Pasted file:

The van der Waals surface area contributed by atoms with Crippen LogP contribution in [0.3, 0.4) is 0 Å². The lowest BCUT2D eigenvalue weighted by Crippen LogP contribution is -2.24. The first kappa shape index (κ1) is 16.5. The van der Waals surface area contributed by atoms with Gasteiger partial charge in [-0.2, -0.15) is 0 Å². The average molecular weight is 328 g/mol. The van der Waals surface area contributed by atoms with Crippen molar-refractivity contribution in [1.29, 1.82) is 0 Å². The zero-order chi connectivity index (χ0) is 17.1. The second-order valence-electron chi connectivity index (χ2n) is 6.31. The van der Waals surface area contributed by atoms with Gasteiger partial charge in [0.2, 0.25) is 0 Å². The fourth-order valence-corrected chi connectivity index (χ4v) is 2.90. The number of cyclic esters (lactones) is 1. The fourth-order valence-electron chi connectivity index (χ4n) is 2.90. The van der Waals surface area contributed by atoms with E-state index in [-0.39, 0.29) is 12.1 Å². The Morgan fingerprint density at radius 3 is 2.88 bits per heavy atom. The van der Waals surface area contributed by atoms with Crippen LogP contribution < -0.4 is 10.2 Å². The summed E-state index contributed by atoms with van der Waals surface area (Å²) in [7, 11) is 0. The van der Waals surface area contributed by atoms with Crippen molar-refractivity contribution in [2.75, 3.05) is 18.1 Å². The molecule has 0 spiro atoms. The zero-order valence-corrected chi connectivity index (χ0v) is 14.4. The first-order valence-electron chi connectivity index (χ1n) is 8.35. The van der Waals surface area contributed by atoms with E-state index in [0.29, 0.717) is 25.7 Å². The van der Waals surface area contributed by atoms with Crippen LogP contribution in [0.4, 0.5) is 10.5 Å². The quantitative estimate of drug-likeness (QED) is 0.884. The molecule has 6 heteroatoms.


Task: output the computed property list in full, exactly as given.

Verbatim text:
The van der Waals surface area contributed by atoms with Crippen LogP contribution in [0.3, 0.4) is 0 Å². The lowest BCUT2D eigenvalue weighted by Crippen LogP contribution is -2.24. The first kappa shape index (κ1) is 16.5. The van der Waals surface area contributed by atoms with Gasteiger partial charge in [-0.2, -0.15) is 0 Å². The average molecular weight is 328 g/mol. The van der Waals surface area contributed by atoms with Crippen molar-refractivity contribution in [1.29, 1.82) is 0 Å². The zero-order chi connectivity index (χ0) is 17.1. The second-order valence-electron chi connectivity index (χ2n) is 6.31. The van der Waals surface area contributed by atoms with Gasteiger partial charge in [0.2, 0.25) is 0 Å². The fourth-order valence-corrected chi connectivity index (χ4v) is 2.90. The number of cyclic esters (lactones) is 1. The fourth-order valence-electron chi connectivity index (χ4n) is 2.90. The van der Waals surface area contributed by atoms with E-state index in [-0.39, 0.29) is 12.1 Å². The Morgan fingerprint density at radius 3 is 2.88 bits per heavy atom. The van der Waals surface area contributed by atoms with Crippen LogP contribution < -0.4 is 10.2 Å². The summed E-state index contributed by atoms with van der Waals surface area (Å²) in [7, 11) is 0. The van der Waals surface area contributed by atoms with Crippen molar-refractivity contribution in [2.75, 3.05) is 18.1 Å². The molecule has 0 spiro atoms. The zero-order valence-corrected chi connectivity index (χ0v) is 14.4. The first-order valence-electron chi connectivity index (χ1n) is 8.35. The van der Waals surface area contributed by atoms with E-state index in [0.29, 0.717) is 25.7 Å². The van der Waals surface area contributed by atoms with Crippen LogP contribution in [0.4, 0.5) is 10.5 Å². The quantitative estimate of drug-likeness (QED) is 0.884. The molecule has 6 heteroatoms.